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While the big new retail warehouses may get all the publicity, there remains the huge stock of “old” warehouses trying to hold its own, and here the picture is mixed. E-commerce likes new, Marshall says, because a new building offers the needed design and infrastructure, while second-generation warehouses mean making certain sacrifices. Nonetheless, a significant part of warehouse demand at CBRE is in smaller-based space (some new, some second-generation), he says. While very big warehouses may be the rule in gateway cities like Los Angeles, Chicago, New York, and Houston, that’s not the case in the second-tier cities like Columbus, Cincinnati, Kansas City, and St. Louis, he says. There they might be building 200,000-square-footers and possibly dividing them among four tenants.
Setting e-retailing aside, he stresses, “We still have a considerable amount of absorption being done by standard third-party logistics users who are moving pallets or manufacturing or fulfillment, whatever it might be. It’s not all desired or required to be in a new modern building. There is still a significant amount of demand out there for second-generation space. A portion of our product is becoming functionally obsolete, but I think that’s healthy in any market.”
Statistics suggest that older warehouses (15 to 20 years old) are doing decently, at least for now. The vacancy rate in warehouses is around 6.7 percent, according to a number of real estate estimates. In a written forecast for 2015-2017, Cushman & Wakefield states, “The warehouse sector has now posted 19 consecutive quarters of declining vacancies.”
Nor is it at all inevitable that existing warehouses pay for expensive retrofits to stay competitive. Marshall’s example: “There might be a requirement for a 14-foot-clear warehouse because they’re not doing any racking. On paper that building might look functionally obsolete. But if it’s located in a market or sub-market that doesn’t require racking, then it’s perfectly healthy.”
What’s key for the older warehouses is location, Trees says. “If you’re the owner of a large Class B or Class C warehouse in the middle of the country without access to infrastructure and a real population center, I think you’re going to be challenged to find value in that, long term. However, close in to the population centers, within 50 miles of major metro areas, we’re seeing the prices for that real estate significantly increase.” The reason: “Everyone’s driving toward same-day delivery,” he says. These Class B and C warehouses, he says, may serve a different e-commerce function, acting as a close-in parcel-delivery center or sort hub for product arriving from a large automated fulfillment center.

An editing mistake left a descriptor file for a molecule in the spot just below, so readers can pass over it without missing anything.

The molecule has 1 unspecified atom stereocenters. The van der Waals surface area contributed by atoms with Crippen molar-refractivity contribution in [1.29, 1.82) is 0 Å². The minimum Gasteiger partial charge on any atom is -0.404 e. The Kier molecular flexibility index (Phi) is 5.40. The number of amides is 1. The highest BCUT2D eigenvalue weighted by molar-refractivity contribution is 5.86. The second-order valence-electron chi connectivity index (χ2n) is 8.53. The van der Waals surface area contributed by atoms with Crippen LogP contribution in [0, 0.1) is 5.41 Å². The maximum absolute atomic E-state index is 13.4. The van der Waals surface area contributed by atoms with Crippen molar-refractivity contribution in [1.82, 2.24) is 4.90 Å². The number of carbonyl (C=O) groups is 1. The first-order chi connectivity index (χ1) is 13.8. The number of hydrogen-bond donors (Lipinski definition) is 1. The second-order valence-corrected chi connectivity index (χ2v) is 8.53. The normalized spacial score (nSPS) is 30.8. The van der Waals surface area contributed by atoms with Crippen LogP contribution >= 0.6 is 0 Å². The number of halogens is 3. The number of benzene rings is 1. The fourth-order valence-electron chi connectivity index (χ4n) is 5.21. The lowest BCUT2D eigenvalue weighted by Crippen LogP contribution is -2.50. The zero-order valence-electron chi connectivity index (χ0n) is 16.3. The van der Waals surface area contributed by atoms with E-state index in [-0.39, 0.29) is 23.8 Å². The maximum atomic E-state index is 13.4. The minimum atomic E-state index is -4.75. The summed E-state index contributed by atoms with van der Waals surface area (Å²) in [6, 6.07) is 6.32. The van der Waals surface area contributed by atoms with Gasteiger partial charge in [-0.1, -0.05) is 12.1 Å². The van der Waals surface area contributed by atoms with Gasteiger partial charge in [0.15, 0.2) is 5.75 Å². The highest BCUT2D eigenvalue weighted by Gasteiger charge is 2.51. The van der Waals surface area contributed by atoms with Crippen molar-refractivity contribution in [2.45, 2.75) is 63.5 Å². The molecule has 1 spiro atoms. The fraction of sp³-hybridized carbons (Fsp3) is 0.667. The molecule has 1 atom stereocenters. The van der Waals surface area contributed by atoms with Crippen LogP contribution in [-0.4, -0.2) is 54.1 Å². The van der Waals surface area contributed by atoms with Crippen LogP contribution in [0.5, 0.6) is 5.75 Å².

He mentions the December sale of the 76-acre, 12-building Segale Business Park, in Tukwila, Wash., near Seattle, for $203 million. That Class B, 1980s-era warehouse property drew a very high price because it’s close in to a big population center and thus in high demand, Trees says.
Art Makris, vice president, leasing and development, at Duke Realty, says the old warehouse stock has stayed competitive. “Of our portfolio, we’re 99 percent leased in the older product that is 15 years old or older. There’s always going to be a need for regional, local distribution. The new boxes that are being built are specific to e-commerce fulfillment, but there’s still the requirement of the traditional warehouse environment. That hasn’t gone away, and I don’t believe it will. I think there will be both.”
Brown offers a bleaker view of the old warehouse stock, at least in terms of e-commerce uses. The old buildings, he says, usually lack the needed dock doors and power; lack amenities, having been built for far fewer employees; and lack enough land for employee and truck parking. A lot of the 20-years-and-older inventory, especially of the manufacturing type, will have to find a new use, or it may be more economical to tear it down and start over, he suggests.
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